Once out of doors it becomes easy to momentarily forget anything weighing in any balance other than the bounty that is expressed in a back yard in November in Austin, Texas.
First up? This is a shot of what is called a hummingbird moth. When I saw photos of these on other people's blogs I wondered at how uniformly the reported response to seeing one of these was "I thought I had some new or different kind of small hummingbird working in my garden".
Because when you look at a static photo of a hummingbird moth, especially up close, it really looks like a moth that only kind of looks like a hummingbird.
It is only when you first see it working the blossoms that you come to appreciate how hummingbird-like the motions of this nectar feeding moth really are.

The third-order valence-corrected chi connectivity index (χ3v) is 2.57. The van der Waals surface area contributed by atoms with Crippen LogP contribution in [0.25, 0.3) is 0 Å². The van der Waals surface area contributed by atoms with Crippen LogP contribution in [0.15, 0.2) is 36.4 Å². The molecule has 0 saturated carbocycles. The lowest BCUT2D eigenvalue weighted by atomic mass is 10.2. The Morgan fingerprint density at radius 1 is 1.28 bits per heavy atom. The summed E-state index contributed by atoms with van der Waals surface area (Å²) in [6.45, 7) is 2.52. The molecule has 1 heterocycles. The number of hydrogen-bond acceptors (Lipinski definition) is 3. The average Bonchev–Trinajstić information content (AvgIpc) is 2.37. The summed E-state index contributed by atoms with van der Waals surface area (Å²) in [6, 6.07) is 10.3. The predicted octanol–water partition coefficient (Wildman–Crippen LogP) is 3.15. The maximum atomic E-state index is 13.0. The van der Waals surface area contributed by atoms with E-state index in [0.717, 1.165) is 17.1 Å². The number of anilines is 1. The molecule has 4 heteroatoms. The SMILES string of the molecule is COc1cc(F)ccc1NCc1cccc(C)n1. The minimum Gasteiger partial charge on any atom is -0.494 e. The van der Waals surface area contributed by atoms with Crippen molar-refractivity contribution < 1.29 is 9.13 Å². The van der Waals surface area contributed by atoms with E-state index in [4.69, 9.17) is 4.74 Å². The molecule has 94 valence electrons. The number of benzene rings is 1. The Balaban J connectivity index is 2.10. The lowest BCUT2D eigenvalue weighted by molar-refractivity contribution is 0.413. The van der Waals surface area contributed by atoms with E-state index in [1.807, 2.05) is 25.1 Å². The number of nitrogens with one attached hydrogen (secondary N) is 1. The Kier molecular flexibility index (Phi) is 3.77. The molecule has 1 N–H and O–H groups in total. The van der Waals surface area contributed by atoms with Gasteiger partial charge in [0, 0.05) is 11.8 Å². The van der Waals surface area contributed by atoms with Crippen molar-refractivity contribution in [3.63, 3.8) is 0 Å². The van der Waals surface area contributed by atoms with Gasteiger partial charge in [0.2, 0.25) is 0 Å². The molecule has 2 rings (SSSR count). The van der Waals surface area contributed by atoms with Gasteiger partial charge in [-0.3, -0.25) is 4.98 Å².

It became obvious to me that anybody accustomed to seeing a certain nectar loving tiny bird work a patch of blossoms, upon seeing that characteristic darting about followed by diving in and then darting about again? Any such person used to seeing hummingbirds feeding will see that activity and automatically register "hummingbird".
It is only once you get closer that you realize two things.
1) That hummingbird sure is working the flowers a lot more consistently than you are used to seeing. Most hummingbird sightings are fairly brief, especially when camera wielding humans are closing in.
2) Then you also realize: oh, it's got antennae. Ta da! Moth.